Atypical – Atypical Parkinsonism is a term used to cover a variety of neurodegenerative disorders in which parkinsonism occurs usually in conjunction with other signs not seen in PD. About 15-20% of patients presenting with parkinsonism have a form of an atypical parkinsonism. The common causes of atypical parkinsonism include:
- Progressive Supranuclear Palsy (PSP)
- Multiple System Atrophy (MSA)
- Corticobasal Degeneration (CBS)
- Vascular Parkinsonism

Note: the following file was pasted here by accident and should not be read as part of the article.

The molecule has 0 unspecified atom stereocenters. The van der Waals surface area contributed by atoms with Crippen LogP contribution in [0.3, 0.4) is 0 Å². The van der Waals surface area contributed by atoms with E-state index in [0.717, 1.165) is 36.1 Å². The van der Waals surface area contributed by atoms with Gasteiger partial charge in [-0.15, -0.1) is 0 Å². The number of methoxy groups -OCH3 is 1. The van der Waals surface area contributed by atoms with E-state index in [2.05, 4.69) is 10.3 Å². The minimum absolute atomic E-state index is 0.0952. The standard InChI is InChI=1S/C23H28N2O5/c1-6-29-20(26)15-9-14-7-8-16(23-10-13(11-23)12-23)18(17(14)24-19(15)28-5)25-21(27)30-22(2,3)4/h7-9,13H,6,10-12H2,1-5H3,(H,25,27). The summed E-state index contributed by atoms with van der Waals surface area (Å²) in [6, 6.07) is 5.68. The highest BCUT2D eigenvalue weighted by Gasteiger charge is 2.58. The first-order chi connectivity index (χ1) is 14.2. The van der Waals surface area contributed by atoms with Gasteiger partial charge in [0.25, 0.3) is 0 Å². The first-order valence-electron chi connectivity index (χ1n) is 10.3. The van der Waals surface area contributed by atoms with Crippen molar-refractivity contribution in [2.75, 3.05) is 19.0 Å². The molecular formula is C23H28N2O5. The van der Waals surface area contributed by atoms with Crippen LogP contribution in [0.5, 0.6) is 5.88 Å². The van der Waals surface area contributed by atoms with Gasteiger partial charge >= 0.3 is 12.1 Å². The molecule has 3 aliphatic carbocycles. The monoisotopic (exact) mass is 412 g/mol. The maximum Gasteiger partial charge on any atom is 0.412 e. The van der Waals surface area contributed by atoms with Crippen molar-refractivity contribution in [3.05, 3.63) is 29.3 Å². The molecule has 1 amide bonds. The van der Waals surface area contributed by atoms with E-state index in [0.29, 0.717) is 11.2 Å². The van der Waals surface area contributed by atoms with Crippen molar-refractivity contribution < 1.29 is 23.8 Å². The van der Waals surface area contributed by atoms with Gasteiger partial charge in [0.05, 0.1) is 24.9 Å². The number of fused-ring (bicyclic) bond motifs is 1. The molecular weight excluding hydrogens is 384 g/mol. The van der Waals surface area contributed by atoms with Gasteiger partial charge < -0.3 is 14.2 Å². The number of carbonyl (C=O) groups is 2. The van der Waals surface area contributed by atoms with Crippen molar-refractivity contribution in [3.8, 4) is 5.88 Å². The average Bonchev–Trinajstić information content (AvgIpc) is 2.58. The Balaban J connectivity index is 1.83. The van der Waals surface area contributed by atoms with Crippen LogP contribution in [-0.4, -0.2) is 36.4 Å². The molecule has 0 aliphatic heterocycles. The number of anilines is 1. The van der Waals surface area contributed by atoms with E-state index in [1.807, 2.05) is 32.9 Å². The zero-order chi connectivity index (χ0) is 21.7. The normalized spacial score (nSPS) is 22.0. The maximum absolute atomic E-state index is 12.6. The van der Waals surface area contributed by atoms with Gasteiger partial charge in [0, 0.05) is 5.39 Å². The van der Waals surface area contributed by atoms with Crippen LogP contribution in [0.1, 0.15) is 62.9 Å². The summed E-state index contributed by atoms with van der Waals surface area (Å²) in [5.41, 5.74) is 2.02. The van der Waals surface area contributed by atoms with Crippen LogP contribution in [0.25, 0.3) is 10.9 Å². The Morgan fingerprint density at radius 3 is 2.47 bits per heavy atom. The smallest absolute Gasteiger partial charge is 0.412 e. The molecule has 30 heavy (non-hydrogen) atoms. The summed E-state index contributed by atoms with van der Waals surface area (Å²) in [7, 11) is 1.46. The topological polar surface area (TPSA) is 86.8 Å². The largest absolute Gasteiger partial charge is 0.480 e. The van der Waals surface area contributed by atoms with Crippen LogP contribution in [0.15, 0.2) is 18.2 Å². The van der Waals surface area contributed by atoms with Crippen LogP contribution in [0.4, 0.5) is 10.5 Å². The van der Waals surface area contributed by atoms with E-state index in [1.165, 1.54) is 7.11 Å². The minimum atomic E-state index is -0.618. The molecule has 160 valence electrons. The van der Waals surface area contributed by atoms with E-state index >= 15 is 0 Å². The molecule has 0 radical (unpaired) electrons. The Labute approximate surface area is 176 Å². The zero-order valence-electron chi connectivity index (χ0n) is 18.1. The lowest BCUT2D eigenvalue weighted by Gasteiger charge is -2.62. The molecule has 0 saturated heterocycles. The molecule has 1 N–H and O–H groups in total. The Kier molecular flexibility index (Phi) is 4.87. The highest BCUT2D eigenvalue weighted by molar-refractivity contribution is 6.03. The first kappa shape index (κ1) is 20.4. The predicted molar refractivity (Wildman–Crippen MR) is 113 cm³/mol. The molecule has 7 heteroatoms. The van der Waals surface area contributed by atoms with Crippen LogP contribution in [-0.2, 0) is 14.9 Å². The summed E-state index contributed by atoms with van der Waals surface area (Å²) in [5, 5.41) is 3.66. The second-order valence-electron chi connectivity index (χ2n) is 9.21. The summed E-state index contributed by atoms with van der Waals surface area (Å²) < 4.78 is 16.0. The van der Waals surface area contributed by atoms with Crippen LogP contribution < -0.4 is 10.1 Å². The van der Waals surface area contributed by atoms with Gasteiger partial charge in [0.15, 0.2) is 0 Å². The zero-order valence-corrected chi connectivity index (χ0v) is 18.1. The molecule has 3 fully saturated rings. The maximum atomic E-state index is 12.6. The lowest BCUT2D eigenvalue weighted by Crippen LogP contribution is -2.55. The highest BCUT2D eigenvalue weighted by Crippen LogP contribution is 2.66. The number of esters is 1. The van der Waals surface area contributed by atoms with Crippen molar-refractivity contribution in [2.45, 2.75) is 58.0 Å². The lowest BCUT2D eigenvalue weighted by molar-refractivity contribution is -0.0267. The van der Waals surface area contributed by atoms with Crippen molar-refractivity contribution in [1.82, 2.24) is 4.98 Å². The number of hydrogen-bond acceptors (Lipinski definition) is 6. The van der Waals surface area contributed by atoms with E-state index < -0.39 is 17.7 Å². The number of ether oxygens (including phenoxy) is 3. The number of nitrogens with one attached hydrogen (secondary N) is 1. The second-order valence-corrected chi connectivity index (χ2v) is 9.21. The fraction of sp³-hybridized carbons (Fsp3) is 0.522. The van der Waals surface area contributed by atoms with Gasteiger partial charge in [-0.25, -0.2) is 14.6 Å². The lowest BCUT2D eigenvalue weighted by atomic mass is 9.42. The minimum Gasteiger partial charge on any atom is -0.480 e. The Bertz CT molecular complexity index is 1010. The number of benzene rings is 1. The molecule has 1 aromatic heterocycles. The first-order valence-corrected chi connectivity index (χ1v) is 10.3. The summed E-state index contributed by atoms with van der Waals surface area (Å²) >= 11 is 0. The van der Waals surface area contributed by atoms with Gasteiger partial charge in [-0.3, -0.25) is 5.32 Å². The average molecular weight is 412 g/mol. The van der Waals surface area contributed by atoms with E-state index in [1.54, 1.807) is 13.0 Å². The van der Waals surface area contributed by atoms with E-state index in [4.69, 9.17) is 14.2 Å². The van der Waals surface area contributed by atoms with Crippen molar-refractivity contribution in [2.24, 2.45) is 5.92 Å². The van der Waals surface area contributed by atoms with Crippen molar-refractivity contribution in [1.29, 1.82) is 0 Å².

Progressive Supranuclear Palsy (PSP) is caused by an abnormal accumulation of misfolded tau protein. PSP is very rare, annually affecting 5-7 people per 100,000 and there are an estimated 20,000 individuals with PSP in the US. In addition to parkinsonism, a wide range of other symptoms and sign occur including early loss of balance with falls, dementia and personality changes, emotional incontinence with inappropriate laughing or crying (pseudobulbar affect), double vision and problems with eye movements-particularly looking downwards, difficulty swallowing, slurred speech, and drooling. In general, PSP progresses more rapidly than PD and antiparkinson medication often is poorly or not effective.